Updated: September 25, 2023Published: September 21, 2023
I wish words could describe the magical feeling after stepping foot in one of these stunning cathedrals and famous churches in Spain that house years of history, tradition, culture, and art and hold on to so much of the country’s legacy.
You don’t need to be religious or Catholic in any way to be amazed by the magnificence of these architectural wonders. Many of these structures have witnessed Spain’s history dating back to the 13th century and even earlier!
From the Moorish era to Gaudí! The fusion of styles, details, and settings, these are the most iconic Cathedrals and popular religious hubs!
So, let’s explore the unique sites that have stood the test of time.
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1. Barcelona Cathedral
In the well-known Gothic neighborhood of Barcelona, surrounded by buildings consistent with its medieval architecture, stands one of the most important cathedrals of Mediterranean Gothic, if we talk about the architectural aspect.
Its origin is ancient. Already in the Visigothic era, in the year 599, there was a cathedral dedicated to the Holy Cross in this place. It seems that the first building was destroyed after the Arab invasion and that centuries later, in 877, Bishop Frodoinus asked Charles the Bald to help rebuild the temple.
Address: Pla de la Seu, s/n, 08002 Barcelona
Opening Hours: From 8:30 a.m to 7:30 a.m
2. Seville Cathedral
In the heart of the City of Seville, between the Santa Cruz neighborhood and the Guadalquivir River, stands one of the largest cathedrals in Spain.
It occupies the place, as occurs in many other cities, of an old principal mosque, in this case, Almohad, of which it still preserves distinctive features such as the Patio de los Naranjos or the minaret, which we know as the Giralda. Another famous attraction in Seville!
The Sevillian mosque that Abu Yaqub Yusuf had built in the year 1172 was one of the most important in Al-Andalus, and, although today it is a Christian temple, if you look carefully, you can still recognize many elements of its Almohad past.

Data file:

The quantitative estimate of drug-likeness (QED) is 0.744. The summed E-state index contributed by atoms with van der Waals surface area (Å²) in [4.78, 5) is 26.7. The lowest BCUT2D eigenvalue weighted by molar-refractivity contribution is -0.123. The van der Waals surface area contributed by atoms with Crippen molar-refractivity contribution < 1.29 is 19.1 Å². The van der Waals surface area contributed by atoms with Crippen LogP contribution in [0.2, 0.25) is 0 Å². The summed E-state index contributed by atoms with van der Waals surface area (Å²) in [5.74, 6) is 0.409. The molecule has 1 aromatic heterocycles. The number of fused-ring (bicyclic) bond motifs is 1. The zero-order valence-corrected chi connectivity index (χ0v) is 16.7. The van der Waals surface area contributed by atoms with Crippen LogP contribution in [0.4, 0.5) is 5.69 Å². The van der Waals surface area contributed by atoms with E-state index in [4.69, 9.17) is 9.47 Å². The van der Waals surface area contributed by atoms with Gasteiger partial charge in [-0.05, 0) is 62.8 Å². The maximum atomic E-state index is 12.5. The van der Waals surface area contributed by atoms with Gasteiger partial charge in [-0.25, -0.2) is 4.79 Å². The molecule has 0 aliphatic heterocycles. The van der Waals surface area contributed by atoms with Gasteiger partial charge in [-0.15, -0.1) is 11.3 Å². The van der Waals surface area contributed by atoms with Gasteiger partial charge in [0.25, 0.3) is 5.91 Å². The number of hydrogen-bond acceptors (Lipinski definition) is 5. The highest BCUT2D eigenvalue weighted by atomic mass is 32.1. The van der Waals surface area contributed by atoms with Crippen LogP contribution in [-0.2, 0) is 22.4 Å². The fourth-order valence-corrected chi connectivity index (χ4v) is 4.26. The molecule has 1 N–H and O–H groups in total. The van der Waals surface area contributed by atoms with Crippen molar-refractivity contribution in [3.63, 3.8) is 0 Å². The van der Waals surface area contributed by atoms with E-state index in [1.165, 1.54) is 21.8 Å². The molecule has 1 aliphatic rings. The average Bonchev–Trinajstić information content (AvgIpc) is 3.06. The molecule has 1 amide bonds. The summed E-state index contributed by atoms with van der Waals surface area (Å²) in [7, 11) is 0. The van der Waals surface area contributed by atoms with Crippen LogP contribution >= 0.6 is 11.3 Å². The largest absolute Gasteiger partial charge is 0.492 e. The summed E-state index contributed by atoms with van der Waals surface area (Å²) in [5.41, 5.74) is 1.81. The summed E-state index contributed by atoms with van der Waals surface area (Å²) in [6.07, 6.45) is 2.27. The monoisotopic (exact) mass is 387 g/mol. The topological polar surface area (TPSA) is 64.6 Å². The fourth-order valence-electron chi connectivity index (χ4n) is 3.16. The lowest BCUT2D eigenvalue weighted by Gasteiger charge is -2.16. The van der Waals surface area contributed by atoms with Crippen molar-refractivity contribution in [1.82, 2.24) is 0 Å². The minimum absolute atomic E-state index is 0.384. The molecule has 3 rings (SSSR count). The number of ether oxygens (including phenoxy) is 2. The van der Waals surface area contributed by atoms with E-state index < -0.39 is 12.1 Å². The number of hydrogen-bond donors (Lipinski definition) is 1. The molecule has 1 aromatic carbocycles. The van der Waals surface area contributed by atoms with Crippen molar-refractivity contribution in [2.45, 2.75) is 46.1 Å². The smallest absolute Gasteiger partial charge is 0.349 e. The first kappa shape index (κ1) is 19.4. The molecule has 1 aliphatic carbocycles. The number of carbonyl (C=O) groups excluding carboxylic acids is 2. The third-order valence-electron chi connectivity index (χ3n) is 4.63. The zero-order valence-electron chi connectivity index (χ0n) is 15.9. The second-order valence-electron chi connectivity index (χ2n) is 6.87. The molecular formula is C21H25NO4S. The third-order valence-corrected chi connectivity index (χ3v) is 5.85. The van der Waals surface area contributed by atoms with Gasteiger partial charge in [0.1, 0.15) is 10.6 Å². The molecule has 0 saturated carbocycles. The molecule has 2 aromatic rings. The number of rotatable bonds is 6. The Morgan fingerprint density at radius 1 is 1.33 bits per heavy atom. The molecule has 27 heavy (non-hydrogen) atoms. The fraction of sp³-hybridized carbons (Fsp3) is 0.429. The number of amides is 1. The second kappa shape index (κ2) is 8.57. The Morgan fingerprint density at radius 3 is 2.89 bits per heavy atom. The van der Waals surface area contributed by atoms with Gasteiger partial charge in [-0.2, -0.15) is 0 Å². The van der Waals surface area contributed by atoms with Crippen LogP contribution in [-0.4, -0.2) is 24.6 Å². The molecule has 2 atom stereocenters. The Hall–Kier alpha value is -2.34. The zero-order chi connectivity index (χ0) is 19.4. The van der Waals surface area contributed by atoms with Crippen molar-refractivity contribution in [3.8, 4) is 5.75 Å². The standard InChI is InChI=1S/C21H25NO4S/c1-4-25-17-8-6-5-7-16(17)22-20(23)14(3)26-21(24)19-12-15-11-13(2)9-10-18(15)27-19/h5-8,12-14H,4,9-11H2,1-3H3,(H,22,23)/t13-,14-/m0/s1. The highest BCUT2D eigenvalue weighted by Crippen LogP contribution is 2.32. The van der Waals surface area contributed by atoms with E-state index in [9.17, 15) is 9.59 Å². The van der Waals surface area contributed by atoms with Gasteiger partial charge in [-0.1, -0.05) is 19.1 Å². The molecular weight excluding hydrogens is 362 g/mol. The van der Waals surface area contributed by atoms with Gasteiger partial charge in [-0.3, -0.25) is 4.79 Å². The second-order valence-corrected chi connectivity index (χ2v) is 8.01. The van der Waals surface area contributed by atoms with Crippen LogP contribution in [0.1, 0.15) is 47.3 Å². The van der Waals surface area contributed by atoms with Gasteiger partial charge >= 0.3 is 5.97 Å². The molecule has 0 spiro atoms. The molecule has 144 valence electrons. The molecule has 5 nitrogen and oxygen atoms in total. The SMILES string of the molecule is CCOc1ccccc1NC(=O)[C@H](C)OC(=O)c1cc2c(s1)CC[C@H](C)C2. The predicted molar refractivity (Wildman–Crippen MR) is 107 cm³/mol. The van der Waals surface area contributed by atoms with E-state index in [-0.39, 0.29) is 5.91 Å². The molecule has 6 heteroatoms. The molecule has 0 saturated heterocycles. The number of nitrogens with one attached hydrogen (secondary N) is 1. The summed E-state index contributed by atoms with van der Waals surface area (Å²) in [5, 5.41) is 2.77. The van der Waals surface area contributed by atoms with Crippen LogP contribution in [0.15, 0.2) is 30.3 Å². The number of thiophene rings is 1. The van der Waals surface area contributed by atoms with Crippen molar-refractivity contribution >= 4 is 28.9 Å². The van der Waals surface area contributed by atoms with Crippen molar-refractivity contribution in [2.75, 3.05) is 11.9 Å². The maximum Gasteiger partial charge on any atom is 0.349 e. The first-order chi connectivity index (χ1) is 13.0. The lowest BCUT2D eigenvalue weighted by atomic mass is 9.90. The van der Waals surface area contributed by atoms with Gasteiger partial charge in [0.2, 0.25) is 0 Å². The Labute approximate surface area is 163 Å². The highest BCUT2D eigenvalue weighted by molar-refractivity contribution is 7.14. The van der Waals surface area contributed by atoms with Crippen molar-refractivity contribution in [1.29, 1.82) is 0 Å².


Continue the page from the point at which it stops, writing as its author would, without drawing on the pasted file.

Address:Av. de la Constitución, s/n, 41004 Sevilla
Opening Hours: Monday to Saturday: 10:45 AM – 5 PM | Sundays: 2:30 – 6:30 PM
3. Burgos Cathedral
In the heart of the medieval city of Burgos stands one of the most beautiful and famous cathedrals in Spain, which has been recognized as a World Heritage Site by UNESCO.
It is one of the most complete examples of Spanish Gothic in all its splendor, both in terms of architecture and related to the numerous decorative arts that adorn it.
The history of this magnificent temple dates back to the times of Alfonso VI, who donated a series of palaces to build the Romanesque cathedral in the last years of the 11th century.
In the Middle Ages, the diocese of Burgos not only enjoyed the favor of the kings but also had the privilege of depending directly on Rome, privileged until the end of the 16th century.
Address:Pl. Sta. María, s/n, 09003 Burgos
Opening Hours: From March 19 to October 31: 9:30 to 19:30 pm (closed entrances at 18:30). From Nov. 1 to March 18: 10:00 to 19:00 h.
4. Granada Cathedral
In the old town of Granada stands a large cathedral church comprising a mix of buildings from different periods on the remains of the beautiful royal mosque of the Nazarite capital.
Once the city was conquered, the Catholic kings needed not only a symbol of Christian power over the Muslim one but also a place, and what better than a great place where they could rest their remains for eternity.
Address:C. Gran Vía de Colón, 5, 18001 Granada
Opening Hours: Monday: 10 AM – 6:30 PM | Tuesday to Saturday 10 AM – 8:15 PM | Sunday 3 PM – 6:15 PM
5. Toledo Cathedral